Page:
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    From Brookhaven Lab: “New Method Provides Nanoscale Details of Electrochemical Reactions in Electric Vehicle Battery Materials” 

    Brookhaven Lab

    August 4, 2014
    Karen McNulty Walsh, (631) 344-8350 or Peter Genzer, (631) 344-3174

    Using a new method to track the electrochemical reactions in a common electric vehicle battery material under operating conditions, scientists at the U.S. Department of Energy’s Brookhaven National Laboratory have revealed new insight into why fast charging inhibits this material’s performance. The study also provides the first direct experimental evidence to support a particular model of the electrochemical reaction. The results, published August 4, 2014, in Nature Communications, could provide guidance to inform battery makers’ efforts to optimize materials for faster-charging batteries with higher capacity.

    three
    Jiajun Wang, Karen Chen and Jun Wang prepare a sample for study at NSLS beamline X8C.

    “This is the first time anyone has been able to see that delithiation was happening differently at different spatial locations on an electrode under rapid charging conditions.”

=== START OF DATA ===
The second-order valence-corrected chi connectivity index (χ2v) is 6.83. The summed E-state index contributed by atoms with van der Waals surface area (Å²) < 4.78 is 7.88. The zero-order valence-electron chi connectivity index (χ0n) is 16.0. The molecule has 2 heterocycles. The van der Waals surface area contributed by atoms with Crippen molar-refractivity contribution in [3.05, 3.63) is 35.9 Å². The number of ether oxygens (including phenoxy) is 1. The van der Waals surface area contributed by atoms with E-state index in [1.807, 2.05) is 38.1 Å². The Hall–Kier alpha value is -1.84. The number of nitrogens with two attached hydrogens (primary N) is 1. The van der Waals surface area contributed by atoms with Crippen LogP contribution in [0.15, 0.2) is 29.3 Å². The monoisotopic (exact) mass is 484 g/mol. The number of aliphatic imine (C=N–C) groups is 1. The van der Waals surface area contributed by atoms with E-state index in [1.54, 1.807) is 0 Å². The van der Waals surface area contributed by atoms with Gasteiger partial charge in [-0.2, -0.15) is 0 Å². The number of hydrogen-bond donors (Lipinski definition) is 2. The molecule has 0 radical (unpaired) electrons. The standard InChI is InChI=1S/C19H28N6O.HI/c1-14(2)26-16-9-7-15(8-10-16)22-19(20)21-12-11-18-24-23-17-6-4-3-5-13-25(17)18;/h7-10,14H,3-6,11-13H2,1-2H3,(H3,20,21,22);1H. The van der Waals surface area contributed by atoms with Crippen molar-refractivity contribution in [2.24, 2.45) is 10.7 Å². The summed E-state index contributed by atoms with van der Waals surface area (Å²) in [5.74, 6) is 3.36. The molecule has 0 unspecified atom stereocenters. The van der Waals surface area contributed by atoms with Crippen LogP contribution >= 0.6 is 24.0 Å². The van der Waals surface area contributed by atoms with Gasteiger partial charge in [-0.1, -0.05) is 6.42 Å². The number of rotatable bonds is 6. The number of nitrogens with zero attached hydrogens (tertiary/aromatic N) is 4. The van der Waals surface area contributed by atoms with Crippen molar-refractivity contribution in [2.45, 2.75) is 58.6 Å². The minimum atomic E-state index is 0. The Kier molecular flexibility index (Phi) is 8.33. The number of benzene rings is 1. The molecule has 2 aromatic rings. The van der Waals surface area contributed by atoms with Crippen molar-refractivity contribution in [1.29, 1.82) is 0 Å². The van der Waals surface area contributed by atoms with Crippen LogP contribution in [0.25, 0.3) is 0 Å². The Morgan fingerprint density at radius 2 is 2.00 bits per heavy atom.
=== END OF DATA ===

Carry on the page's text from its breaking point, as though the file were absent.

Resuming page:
— Brookhaven physicist Jun Wang

    “Our work was focused on developing a method to track structural and electrochemical changes at the nanoscale as the battery material was charging,” said Brookhaven physicist Jun Wang, who led the research. Her group was particularly interested in chemically mapping what happens in lithium iron phosphate—a material commonly used in the cathode, or positive electrode, of electrical vehicle batteries—as the battery charged. “We wanted to catch and monitor the phase transformation that takes place in the cathode as lithium ions move from the cathode to the anode,” she said.

    Getting as many lithium ions as possible to move from cathode to anode through this process, known as delithiation, is the key to recharging the battery to its fullest capacity so it will be able to provide power for the longest possible period of time. Understanding the subtle details of why that doesn’t always happen could ultimately lead to ways to improve battery performance, enabling electric vehicles to travel farther before needing to be recharged.

    X-ray imaging and chemical fingerprinting

    mapping
    In operando 2D chemical mapping of multi particle lithium iron phosphate cathode during fast charging (top to bottom). The called-out close-up frame shows that as the sample charges, some regions become completely delithiated (green) while others remain completely lithiated (red). This inhomogeneity results in a lower overall battery capacity than can be attained with slower charging, where delithiation occurs more evenly throughout the electrode. No image credit

    Many previous methods used to analyze such battery materials have produced data that average out effects over the entire electrode. These methods lack the spatial resolution needed for chemical mapping or nanoscale imaging, and are likely to overlook possible small-scale effects and local differences within the sample, Wang explained.